Everyone has an opinion on which method is best but, clearly, not all diets work especially in the long term. With low-fat, low-carb, liquid-only, special injections, you name it; so many diets to choose from, which one is the best one for you? Which one will actually work so you not only lose excess weight but keep it off?

“Weight loss” itself is a confusing phrase. With no specification on exactly what you want to lose and only attention on a number on a scale you could be losing any number of essential things from your body as you “lose weight”. On very low calorie diets people are happy to report losing 5 to 10 pounds in a week, what they probably don’t know is that those pounds are mostly water, some muscle and a little fat. Most people, when they say “weight loss” really mean FAT LOSS and naming it exactly makes it so much easier to address.

The majority of people who lose a lot of weight on a strict diet gain it back (and more) once they end the diet. It stands to reason that spending a bit of time researching how to lose weight effectively – for you – would be time well spent. In addition, it’s important to keep in mind that each person is an individual so no one diet or weight-loss plan will work for everyone. If you consider your personal preferences, lifestyle and weight goals, you might have a better chance of finding the best diet to suite YOUR needs.

Before starting another weight-loss program, take a look at these factors:

PAST SUCCESSFUL ACTIONS. Think about when you were last in good shape. How and what were you eating at that time? How were you exercising? How long ago was it? Make a list of these things to determine what actually worked for you personally.

PAST DIETS. Think about diets you’ve been on in the past. What did you like or dislike about them? What worked and what didn’t? How did you feel emotionally and physically? Did you put on weight after you stopped the diet? Looking at these factors will help steer you to a diet that you’ll be more likely to follow.

BUDGET. Some weight-loss programs require that you buy meals, visit weight-loss clinics, join support groups or even consult a doctor. Does the cost of one of these programs work for you financially?

SPECIAL NEEDS. Do you have a health condition such as diabetes or allergies? Perhaps you have special cultural or ethnic requirements when it comes to food. These are important factors that should be taken into account when choosing a diet to follow.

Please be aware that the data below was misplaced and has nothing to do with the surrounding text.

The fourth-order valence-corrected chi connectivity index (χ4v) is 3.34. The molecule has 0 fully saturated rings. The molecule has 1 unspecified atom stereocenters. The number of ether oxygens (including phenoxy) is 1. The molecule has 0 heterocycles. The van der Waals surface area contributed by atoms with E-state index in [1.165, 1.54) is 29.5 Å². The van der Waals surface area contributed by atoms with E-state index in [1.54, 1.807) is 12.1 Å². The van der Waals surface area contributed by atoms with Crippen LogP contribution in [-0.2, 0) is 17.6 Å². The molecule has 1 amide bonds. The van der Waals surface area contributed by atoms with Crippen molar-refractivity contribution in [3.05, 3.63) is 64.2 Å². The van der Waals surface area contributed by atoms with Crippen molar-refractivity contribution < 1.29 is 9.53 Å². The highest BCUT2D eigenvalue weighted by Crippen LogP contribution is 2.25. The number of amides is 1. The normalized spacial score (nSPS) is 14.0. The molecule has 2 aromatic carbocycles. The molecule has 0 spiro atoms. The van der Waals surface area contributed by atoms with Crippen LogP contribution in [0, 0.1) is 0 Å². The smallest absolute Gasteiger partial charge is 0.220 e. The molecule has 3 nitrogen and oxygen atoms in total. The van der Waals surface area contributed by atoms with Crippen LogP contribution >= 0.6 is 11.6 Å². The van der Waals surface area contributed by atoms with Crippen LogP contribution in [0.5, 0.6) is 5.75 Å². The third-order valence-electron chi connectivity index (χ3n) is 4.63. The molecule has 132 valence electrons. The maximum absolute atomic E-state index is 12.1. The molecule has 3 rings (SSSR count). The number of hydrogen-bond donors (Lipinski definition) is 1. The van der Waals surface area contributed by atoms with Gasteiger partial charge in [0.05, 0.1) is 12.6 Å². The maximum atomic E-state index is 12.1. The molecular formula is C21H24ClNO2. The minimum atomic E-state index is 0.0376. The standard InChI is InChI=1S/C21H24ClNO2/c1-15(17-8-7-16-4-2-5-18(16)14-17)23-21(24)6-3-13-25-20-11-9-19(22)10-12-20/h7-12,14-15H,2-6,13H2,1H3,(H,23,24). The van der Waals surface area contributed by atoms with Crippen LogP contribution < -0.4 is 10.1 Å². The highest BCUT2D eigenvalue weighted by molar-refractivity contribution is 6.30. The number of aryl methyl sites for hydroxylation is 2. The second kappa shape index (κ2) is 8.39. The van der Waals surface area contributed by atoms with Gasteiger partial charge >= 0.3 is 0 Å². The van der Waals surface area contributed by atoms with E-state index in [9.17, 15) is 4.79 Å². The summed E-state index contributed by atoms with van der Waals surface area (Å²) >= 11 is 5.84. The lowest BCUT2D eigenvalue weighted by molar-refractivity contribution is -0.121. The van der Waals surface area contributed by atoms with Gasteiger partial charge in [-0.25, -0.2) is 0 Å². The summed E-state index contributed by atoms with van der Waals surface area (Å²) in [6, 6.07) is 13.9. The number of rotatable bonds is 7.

As tempting as fast weight loss may seem, successful weight loss requires making permanent changes to your eating, exercise and lifestyle habits. In the quest for a thinner body it makes sense to look at the habits of people who are not overweight – how do those people manage to stay a healthy weight? What do they eat, do they exercise? What are their dietary habits?

Here are some features to look for:

BALANCED NUTRITION. A weight-loss plan should include proper amounts of nutrients and calories for your individual needs. Diets that require you to cut out entire food groups (such as fats or carbohydrates), eat large quantities of one type of food (grapefruit) or cut calories excessively may result in nutritional deficiencies. It’s very important to take into account any medication you may be on before severely changing your diet as you can also inadvertently cause nutritional imbalances with possible life-threatening consequences.

PHYSICAL ACTIVITY. Every weight-loss program should involve an increase of physical activity. Beware of those diets that require no exercise. Exercise plus reduced calories can give you a big edge when it comes to weight-loss. Exercise not only helps to increase your metabolism to help burn calories faster, it also offers such health benefits as boosting your mood, strengthening your cardiovascular system and reducing your blood pressure. Studies show that people who maintain weight loss over the long term get regular exercise.

GRADUAL WEIGHT LOSS: Slow and steady weight loss is easier to live with and usually wins over fast weight loss long term. 1 to 2 pounds per week is recommended and is more likely to be actual fat weight and not muscle weight or water. Longer-term weight loss tends to result in a change of lifestyle and eating habits so weight stays off. Fast weight loss from severe calorie restriction usually results in weight gain once the diet is completed as actual healthy eating habits aren’t part of the diet and people often don’t have a workable maintenance plan once the diet is done – they can go back to old eating habits that made them fat in the first place.

The bottom line in choosing a weight-loss plan for yourself is to ensure you get the nutrition your body really needs to stay healthy, you exercise regularly (minimally 3 days a week) and you ensure your calorie intake is less than your calorie expenditure. Don’t forget, calories measure energy and if you don’t use the energy you take in in the form of food it will get stored for later and too much such energy becomes fat.